A week later I hooked up our generator, followed the easy instructions, snapped off the breakers that had a red sticker, and sure enough power reached the essential appliances. The generator barely broke stride as the house powered up.
Florida Power and Light has been pretty low key about “One Plug.” It is a pilot project offered only in Miami-Dade and Broward Counties. Check out the FP&L website at www.fpl.com to get the details.
Got to tell you that it was reassuring to hear the refrigerator humming away and our little room a/c tossing out cool air. After Hurricane Wilma we were without power for 13 days. I do not want to go through that again without back up power. If nothing else, like all hurricane preparations and plans “One Plug’ does give you peace of mind that you have the means to cope with whatever a hurricane may bring.

Hank’s Vacation: Dollars and Cents!
August 12, 2007

Hank’s Florida Vacation: the dollars and cents.

I report on tourism and I am a Florida tourist. Yep, I too vacation in Florida. We drive. It beats flying somewhere; flying back fatigued wondering where the relaxation went. My wife and I have often vacationed in state. It works, at the end of the week we feel like we have been “on vacation.”
Over the years I have often reported on the “drive market.” It is the bread and butter business that folks like Andy Newman of the Florida Keys Tourism Development Council like to talk about. These are instate tourist, the Florida folks we interview during holidays at the Citgo Station on the Turnpike just south of Miami who are Florida people heading for a vacation in the state.
We like Marco Island. It is 86 miles from our front door to the condo we often rent. We have over the years been part of the 25% or so of Collier County visitors who come from Florida.
Tourism is our principal industry here in the Sunshine State and the tourism officials like to bombard us with statistics about the number of visitors, what they spend, where they come from. Lots of the numbers are estimates based on general statistics generated by the industry. Rarely do you get to get a real numbers look at what a tourist actually spends.
So I offer a snap shot, the dollars and cents behind one vacation taken by a couple in Florida who are from Florida. We are members of the drive market!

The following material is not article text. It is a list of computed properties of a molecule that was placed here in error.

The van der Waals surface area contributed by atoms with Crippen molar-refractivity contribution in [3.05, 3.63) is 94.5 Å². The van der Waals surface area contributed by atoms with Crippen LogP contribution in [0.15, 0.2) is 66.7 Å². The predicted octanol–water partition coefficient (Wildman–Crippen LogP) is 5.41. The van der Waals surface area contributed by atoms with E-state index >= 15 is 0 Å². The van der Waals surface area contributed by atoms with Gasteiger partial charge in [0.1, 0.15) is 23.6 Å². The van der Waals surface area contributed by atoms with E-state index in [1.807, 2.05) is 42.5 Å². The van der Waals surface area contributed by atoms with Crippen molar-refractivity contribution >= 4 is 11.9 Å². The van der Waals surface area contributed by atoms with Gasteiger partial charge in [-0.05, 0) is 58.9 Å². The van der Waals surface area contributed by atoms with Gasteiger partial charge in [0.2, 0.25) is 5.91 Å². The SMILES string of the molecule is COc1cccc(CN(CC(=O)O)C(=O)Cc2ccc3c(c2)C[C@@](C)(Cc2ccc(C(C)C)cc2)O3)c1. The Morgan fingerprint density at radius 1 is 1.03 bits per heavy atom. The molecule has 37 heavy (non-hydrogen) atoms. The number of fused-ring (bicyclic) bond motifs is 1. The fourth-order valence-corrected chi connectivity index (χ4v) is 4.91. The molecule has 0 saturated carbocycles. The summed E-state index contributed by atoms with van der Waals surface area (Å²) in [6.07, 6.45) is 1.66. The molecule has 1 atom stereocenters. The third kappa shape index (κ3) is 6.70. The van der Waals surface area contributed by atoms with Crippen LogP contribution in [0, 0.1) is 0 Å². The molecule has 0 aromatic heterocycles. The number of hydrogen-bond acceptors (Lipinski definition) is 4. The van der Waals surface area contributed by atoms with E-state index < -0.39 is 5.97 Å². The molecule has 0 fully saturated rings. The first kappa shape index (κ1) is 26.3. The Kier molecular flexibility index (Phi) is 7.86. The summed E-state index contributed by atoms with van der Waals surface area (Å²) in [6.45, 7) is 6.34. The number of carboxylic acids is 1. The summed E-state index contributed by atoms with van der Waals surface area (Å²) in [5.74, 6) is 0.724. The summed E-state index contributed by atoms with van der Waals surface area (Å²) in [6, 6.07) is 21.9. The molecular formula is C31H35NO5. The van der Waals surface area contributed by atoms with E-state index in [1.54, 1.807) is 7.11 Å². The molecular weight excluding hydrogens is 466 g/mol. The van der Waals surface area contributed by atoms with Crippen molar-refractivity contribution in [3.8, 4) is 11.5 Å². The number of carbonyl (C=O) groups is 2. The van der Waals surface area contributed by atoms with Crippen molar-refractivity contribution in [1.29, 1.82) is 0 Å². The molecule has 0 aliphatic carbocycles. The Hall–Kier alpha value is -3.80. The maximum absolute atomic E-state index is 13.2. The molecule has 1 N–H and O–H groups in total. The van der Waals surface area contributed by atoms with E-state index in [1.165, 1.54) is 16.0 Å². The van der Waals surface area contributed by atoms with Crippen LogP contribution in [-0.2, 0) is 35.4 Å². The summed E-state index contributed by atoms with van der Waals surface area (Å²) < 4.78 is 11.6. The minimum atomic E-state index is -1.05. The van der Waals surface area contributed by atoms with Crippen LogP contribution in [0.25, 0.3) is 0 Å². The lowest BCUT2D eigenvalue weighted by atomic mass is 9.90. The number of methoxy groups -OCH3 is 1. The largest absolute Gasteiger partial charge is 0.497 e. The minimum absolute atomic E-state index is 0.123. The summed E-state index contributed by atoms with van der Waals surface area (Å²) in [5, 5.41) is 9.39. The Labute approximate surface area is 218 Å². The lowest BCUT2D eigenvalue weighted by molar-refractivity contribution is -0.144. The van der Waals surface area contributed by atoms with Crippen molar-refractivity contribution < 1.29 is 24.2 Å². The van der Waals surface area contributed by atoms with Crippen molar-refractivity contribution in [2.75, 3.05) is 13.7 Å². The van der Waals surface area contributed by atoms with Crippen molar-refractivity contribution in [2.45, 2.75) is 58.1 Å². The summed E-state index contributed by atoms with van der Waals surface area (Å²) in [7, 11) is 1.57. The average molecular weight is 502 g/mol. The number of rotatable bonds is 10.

This vacation plan was simple: rent a condo, chill on the beach, read a book, hang out in the water, breakfast and lunch in the condo and have blow out dinners in the area restaurants. That coupled with some shopping and a visit to one attraction in Fort Meyers that we have always wanted to see and you have the format of what we were up to.
Dollars and Cents:
Condo Rental $600.00
Gas 43.63
Food &Drink for Condo 167.81
Shopping 435.23
Edison& Ford Estate 60.00
Blow out Dinners 644.23
Misc Cash 100.00

That all adds up to about $2,050.00 bucks. Figured out on a daily basis it is about $300 a day to enjoy great meals, a wonderful beach, placid water, spectacular sunsets and dolphins performing in front of your balcony.
Since this was a low key, hang out vacation, we did not take advantage of the local charter fishing fleet or any of the fun stuff like para sailing or the water bike tours.
We do enjoy dining out and each time we head to the West Coast of Florida we go armed with a list of restaurants that friends have suggested. Our investment paid off this year. We had two of the best ever dinners, one in Naples and another in Marco.
We do enjoy talking to waiters and service personal and they have told us that “business” is a little slower this year than last, they tell us that fear of hurricanes still has an effect on potential visitors, and that water front restaurants are being bought up by condo developers, but the service personal said that they have not a problem with work, but gratuities have been a little slim.